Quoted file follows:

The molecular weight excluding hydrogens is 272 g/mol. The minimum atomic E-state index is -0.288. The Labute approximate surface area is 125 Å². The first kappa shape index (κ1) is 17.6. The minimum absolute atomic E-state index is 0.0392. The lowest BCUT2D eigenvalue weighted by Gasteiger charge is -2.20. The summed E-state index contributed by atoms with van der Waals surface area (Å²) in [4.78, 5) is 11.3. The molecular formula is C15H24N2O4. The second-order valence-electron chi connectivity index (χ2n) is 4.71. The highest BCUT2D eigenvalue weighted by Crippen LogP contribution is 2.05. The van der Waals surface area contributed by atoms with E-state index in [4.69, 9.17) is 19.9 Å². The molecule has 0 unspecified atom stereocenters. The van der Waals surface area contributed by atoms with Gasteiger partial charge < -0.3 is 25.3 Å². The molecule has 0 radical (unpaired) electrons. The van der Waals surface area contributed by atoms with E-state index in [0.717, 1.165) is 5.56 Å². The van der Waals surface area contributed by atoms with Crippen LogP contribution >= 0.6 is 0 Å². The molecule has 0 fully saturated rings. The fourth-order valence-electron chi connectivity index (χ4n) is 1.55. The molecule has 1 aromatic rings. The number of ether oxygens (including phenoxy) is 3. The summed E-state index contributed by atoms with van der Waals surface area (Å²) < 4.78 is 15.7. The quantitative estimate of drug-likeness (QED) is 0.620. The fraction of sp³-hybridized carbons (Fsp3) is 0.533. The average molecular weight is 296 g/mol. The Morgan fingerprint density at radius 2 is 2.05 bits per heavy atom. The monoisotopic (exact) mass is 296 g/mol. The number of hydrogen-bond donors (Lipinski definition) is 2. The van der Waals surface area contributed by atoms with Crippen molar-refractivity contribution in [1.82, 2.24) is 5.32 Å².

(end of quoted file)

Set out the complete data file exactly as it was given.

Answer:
The molecular weight excluding hydrogens is 272 g/mol. The minimum atomic E-state index is -0.288. The Labute approximate surface area is 125 Å². The first kappa shape index (κ1) is 17.6. The minimum absolute atomic E-state index is 0.0392. The lowest BCUT2D eigenvalue weighted by Gasteiger charge is -2.20. The summed E-state index contributed by atoms with van der Waals surface area (Å²) in [4.78, 5) is 11.3. The molecular formula is C15H24N2O4. The second-order valence-electron chi connectivity index (χ2n) is 4.71. The highest BCUT2D eigenvalue weighted by Crippen LogP contribution is 2.05. The van der Waals surface area contributed by atoms with E-state index in [4.69, 9.17) is 19.9 Å². The molecule has 0 unspecified atom stereocenters. The van der Waals surface area contributed by atoms with Gasteiger partial charge < -0.3 is 25.3 Å². The molecule has 0 radical (unpaired) electrons. The van der Waals surface area contributed by atoms with E-state index in [0.717, 1.165) is 5.56 Å². The van der Waals surface area contributed by atoms with Crippen LogP contribution >= 0.6 is 0 Å². The molecule has 0 fully saturated rings. The fourth-order valence-electron chi connectivity index (χ4n) is 1.55. The molecule has 1 aromatic rings. The number of ether oxygens (including phenoxy) is 3. The summed E-state index contributed by atoms with van der Waals surface area (Å²) < 4.78 is 15.7. The quantitative estimate of drug-likeness (QED) is 0.620. The fraction of sp³-hybridized carbons (Fsp3) is 0.533. The average molecular weight is 296 g/mol. The Morgan fingerprint density at radius 2 is 2.05 bits per heavy atom. The monoisotopic (exact) mass is 296 g/mol. The number of hydrogen-bond donors (Lipinski definition) is 2. The van der Waals surface area contributed by atoms with Crippen molar-refractivity contribution in [1.82, 2.24) is 5.32 Å².